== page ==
Back in 2013, Jeff Vinik said his Water Street Tampa project would develop in phases. It was about 20 acres downtown at the time; the next year, it was up to 40 and a cost of more than $1 billion.
Nine years later, the footprint for the development encompasses more than 70 acres, with some 9 million square feet of space under development at a cost of $3.5 billion.
We’re still in Phase 1, but we won’t be for much longer.
Water Street unveiled a handful of major components since late 2020, including two new residential towers, an office tower, a new Publix GreenWise Market and a JW Marriot hotel. Only a few big pieces of what developers consider to be Water Street’s first phase have yet to open, and those are nearing completion.
“We are very much in our spring training,” said Lee Schaffler, chief portfolio officer with lead Water Street developers Strategic Property Partners, a partnership between Vinik and Bill Gates’ Cascade Investment. “We are very close to opening day here.”
The end of the first phase of development represents a culmination of the master plans that have been laid before the city and public thus far. But it’s not the total vision. What’s there now represents only about half of what Strategic Property Partners hopes to develop into Water Street Tampa by 2027.
“I can’t tell you how thrilling it is to have all the buildings opening now after almost 10 years of planning,” Vinik said. “As this phase is completed in 2022, we’re hard at work on the next phase of the development. There’s a bit of a gap in construction between the two, but not too long.”
Here’s what’s next for Water Street Tampa.
The big pieces
The pandemic and other factors delayed several of Water Street’s phased openings. As recently as August, Strategic Property Partners said Phase 1 would wrap “later this year.” But before it can be considered complete, at least two projects have to open.
The first is Asher, Water Street’s third and largest residential tower. The 490-unit apartment complex at 1050 Water Street will begin pre-leasing in January, with move-ins planned for March. When it opens it’ll join the 420-unit Heron and 388-unit Cora to complete a neighborhood of more than 1,300 homes.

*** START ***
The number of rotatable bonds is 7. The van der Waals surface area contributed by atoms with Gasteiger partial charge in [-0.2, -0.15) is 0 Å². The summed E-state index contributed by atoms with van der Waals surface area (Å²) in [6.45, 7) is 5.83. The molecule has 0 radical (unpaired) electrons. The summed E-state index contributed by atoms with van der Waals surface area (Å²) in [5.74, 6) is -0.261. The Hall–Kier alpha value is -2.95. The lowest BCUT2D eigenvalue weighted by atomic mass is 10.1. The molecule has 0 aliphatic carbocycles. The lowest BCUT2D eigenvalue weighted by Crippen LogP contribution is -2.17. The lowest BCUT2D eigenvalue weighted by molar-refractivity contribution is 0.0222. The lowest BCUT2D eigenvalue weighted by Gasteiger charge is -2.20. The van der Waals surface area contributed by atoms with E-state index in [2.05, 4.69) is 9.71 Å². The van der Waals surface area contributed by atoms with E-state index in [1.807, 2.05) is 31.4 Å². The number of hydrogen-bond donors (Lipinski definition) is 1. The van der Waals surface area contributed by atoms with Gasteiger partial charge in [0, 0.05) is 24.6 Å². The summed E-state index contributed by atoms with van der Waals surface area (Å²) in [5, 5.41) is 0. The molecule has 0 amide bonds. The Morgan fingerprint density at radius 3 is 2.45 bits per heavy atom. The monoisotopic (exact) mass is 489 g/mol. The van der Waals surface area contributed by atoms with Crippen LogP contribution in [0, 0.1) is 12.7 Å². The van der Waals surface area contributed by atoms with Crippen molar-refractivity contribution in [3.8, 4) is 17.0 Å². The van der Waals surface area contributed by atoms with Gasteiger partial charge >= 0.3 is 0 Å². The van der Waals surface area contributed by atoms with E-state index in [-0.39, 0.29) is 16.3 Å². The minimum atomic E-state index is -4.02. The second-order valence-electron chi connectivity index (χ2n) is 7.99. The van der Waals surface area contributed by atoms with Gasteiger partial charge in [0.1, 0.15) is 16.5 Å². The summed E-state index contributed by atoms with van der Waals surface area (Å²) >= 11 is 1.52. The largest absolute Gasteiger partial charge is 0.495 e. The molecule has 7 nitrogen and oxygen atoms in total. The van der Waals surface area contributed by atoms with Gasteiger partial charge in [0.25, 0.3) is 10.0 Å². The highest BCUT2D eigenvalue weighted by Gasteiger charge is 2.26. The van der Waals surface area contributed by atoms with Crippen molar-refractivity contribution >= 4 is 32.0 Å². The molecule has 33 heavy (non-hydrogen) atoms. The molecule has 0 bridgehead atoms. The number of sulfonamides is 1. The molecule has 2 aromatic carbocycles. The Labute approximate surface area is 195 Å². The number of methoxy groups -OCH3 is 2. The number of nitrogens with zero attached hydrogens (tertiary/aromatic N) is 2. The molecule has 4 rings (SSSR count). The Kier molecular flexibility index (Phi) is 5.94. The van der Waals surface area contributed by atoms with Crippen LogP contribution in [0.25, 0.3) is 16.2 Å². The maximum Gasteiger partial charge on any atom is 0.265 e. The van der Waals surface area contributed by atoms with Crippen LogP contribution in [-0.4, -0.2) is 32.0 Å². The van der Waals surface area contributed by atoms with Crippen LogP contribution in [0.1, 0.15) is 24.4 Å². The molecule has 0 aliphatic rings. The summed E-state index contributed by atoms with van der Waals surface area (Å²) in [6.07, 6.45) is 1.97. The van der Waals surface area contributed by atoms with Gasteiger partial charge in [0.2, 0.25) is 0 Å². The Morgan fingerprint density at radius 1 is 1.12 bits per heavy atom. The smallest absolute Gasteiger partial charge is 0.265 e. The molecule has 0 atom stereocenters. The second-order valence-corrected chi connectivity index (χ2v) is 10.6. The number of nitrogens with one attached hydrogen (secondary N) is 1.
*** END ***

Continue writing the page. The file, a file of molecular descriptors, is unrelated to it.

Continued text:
Some of those homes will be in the other big building on the way: Edition, a Marriott-partnered upscale hotel from hospitality veteran Ian Schrager that will open around March or April. Along with its 172 rooms, Edition will have 37 luxury residences starting at $2 million apiece.
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Asher, too, will have a mix of apartments and hotel rooms, with Roost Tampa, a boutique, 97-room extended-stay hotel on site. Between Roost, Edition and the JW Marriott Tampa Water Street, the district will have added nearly 800 rooms to downtown Tampa’s hotel inventory since late 2020.
Strategic Property Partners is wrapping work on the development’s main thoroughfare, Water Street, and its adjacent 45-foot sidewalk dubbed “the Verge,” a walkway lined by trees, gardens, retail and public art. The street is expected to open to pedestrian, bike and car traffic later this month.
With those buildings and streets complete, “Water Street Phase 1 will be done,” said Brad Cooke, a Strategic Property Partners vice president. “You’ll be able to get a really good sense of what that feels like.”
But the area still won’t be totally full or open for business.
Filling out spaces
Other than the Publix GreenWise and new eateries at Sparkman Wharf, few Water Street restaurants and retail spaces have opened. At least 30 are expected to arrive this year, but few firm dates have been nailed down.
Sparkman Wharf was looking at a few late 2021 and early 2022 restaurant openings, including BurgerFi, Shortwave Coffee and Noble Rice. Pilates studio Bodyrok and wellness spa and treatment center the Covery are also coming to Sparkman Wharf this year.
In the residential towers, Wine on Water, Small Giant Bar & Restaurant and Chill Bros. Scoop Shop have been announced for the first half of the year at Cora. Heron will have 3 Corners and the Pearl, and Asher will have Wagamama, all sometime this year.
Elsewhere, Naked Farmer will open in Water Street’s office tower, Thousand & One, and an Orangetheory Fitness studio will open on the ground level of a nearby parking garage. Both are expected in the first half of the year.